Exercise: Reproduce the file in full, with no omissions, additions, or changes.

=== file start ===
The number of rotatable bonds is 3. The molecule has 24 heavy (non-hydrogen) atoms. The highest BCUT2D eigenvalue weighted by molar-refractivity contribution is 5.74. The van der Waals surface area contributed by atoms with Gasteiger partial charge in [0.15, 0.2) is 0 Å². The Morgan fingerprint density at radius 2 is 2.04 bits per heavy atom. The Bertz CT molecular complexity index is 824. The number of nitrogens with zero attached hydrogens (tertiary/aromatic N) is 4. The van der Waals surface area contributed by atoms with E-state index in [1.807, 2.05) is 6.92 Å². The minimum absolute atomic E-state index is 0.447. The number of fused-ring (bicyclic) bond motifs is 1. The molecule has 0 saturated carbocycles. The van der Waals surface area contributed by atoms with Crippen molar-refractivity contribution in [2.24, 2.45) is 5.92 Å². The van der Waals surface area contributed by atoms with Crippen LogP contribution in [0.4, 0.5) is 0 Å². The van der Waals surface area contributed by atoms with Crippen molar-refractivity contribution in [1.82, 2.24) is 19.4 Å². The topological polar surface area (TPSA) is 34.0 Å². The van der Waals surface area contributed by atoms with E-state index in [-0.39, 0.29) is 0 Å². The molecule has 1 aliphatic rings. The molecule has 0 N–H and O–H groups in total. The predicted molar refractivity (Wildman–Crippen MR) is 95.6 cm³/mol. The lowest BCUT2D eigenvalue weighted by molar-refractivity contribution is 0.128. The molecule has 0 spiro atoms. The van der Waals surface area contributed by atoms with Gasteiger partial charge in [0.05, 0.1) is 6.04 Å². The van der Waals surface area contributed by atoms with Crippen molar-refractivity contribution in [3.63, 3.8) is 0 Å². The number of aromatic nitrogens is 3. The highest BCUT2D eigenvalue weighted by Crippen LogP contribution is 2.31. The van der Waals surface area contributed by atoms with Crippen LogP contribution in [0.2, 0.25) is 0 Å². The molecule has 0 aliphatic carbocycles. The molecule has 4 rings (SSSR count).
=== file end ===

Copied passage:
The number of rotatable bonds is 3. The molecule has 24 heavy (non-hydrogen) atoms. The highest BCUT2D eigenvalue weighted by molar-refractivity contribution is 5.74. The van der Waals surface area contributed by atoms with Gasteiger partial charge in [0.15, 0.2) is 0 Å². The Morgan fingerprint density at radius 2 is 2.04 bits per heavy atom. The Bertz CT molecular complexity index is 824. The number of nitrogens with zero attached hydrogens (tertiary/aromatic N) is 4. The van der Waals surface area contributed by atoms with E-state index in [1.807, 2.05) is 6.92 Å². The minimum absolute atomic E-state index is 0.447. The number of fused-ring (bicyclic) bond motifs is 1. The molecule has 0 saturated carbocycles. The van der Waals surface area contributed by atoms with Crippen molar-refractivity contribution in [2.24, 2.45) is 5.92 Å². The van der Waals surface area contributed by atoms with Crippen LogP contribution in [0.4, 0.5) is 0 Å². The van der Waals surface area contributed by atoms with Crippen molar-refractivity contribution in [1.82, 2.24) is 19.4 Å². The topological polar surface area (TPSA) is 34.0 Å². The van der Waals surface area contributed by atoms with E-state index in [-0.39, 0.29) is 0 Å². The molecule has 1 aliphatic rings. The molecule has 0 N–H and O–H groups in total. The predicted molar refractivity (Wildman–Crippen MR) is 95.6 cm³/mol. The lowest BCUT2D eigenvalue weighted by molar-refractivity contribution is 0.128. The molecule has 0 spiro atoms. The van der Waals surface area contributed by atoms with Gasteiger partial charge in [0.05, 0.1) is 6.04 Å². The van der Waals surface area contributed by atoms with Crippen molar-refractivity contribution in [3.63, 3.8) is 0 Å². The number of aromatic nitrogens is 3. The highest BCUT2D eigenvalue weighted by Crippen LogP contribution is 2.31. The van der Waals surface area contributed by atoms with Crippen LogP contribution in [0.2, 0.25) is 0 Å². The molecule has 0 aliphatic carbocycles. The molecule has 4 rings (SSSR count).